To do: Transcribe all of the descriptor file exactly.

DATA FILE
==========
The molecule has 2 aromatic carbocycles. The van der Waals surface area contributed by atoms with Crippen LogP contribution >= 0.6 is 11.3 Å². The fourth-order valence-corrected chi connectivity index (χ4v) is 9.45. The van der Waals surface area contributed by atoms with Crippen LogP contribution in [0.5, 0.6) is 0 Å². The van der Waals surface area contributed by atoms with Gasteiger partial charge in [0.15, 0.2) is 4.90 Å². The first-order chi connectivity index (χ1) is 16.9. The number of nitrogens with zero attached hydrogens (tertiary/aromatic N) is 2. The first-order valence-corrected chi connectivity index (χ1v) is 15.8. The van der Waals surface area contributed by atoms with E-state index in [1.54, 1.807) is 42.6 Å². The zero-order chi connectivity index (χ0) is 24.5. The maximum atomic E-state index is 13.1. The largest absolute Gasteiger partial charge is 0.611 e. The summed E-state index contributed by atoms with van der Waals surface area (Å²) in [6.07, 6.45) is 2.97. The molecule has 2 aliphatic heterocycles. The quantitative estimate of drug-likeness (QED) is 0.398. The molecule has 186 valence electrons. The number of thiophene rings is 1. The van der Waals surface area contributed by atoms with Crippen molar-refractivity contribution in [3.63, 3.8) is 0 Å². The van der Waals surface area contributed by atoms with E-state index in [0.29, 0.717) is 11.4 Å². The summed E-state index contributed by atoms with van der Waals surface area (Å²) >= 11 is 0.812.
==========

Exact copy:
The molecule has 2 aromatic carbocycles. The van der Waals surface area contributed by atoms with Crippen LogP contribution >= 0.6 is 11.3 Å². The fourth-order valence-corrected chi connectivity index (χ4v) is 9.45. The van der Waals surface area contributed by atoms with Crippen LogP contribution in [0.5, 0.6) is 0 Å². The van der Waals surface area contributed by atoms with Gasteiger partial charge in [0.15, 0.2) is 4.90 Å². The first-order chi connectivity index (χ1) is 16.9. The number of nitrogens with zero attached hydrogens (tertiary/aromatic N) is 2. The first-order valence-corrected chi connectivity index (χ1v) is 15.8. The van der Waals surface area contributed by atoms with E-state index in [1.54, 1.807) is 42.6 Å². The zero-order chi connectivity index (χ0) is 24.5. The maximum atomic E-state index is 13.1. The largest absolute Gasteiger partial charge is 0.611 e. The summed E-state index contributed by atoms with van der Waals surface area (Å²) in [6.07, 6.45) is 2.97. The molecule has 2 aliphatic heterocycles. The quantitative estimate of drug-likeness (QED) is 0.398. The molecule has 186 valence electrons. The number of thiophene rings is 1. The van der Waals surface area contributed by atoms with Crippen molar-refractivity contribution in [3.63, 3.8) is 0 Å². The van der Waals surface area contributed by atoms with E-state index in [0.29, 0.717) is 11.4 Å². The summed E-state index contributed by atoms with van der Waals surface area (Å²) >= 11 is 0.812.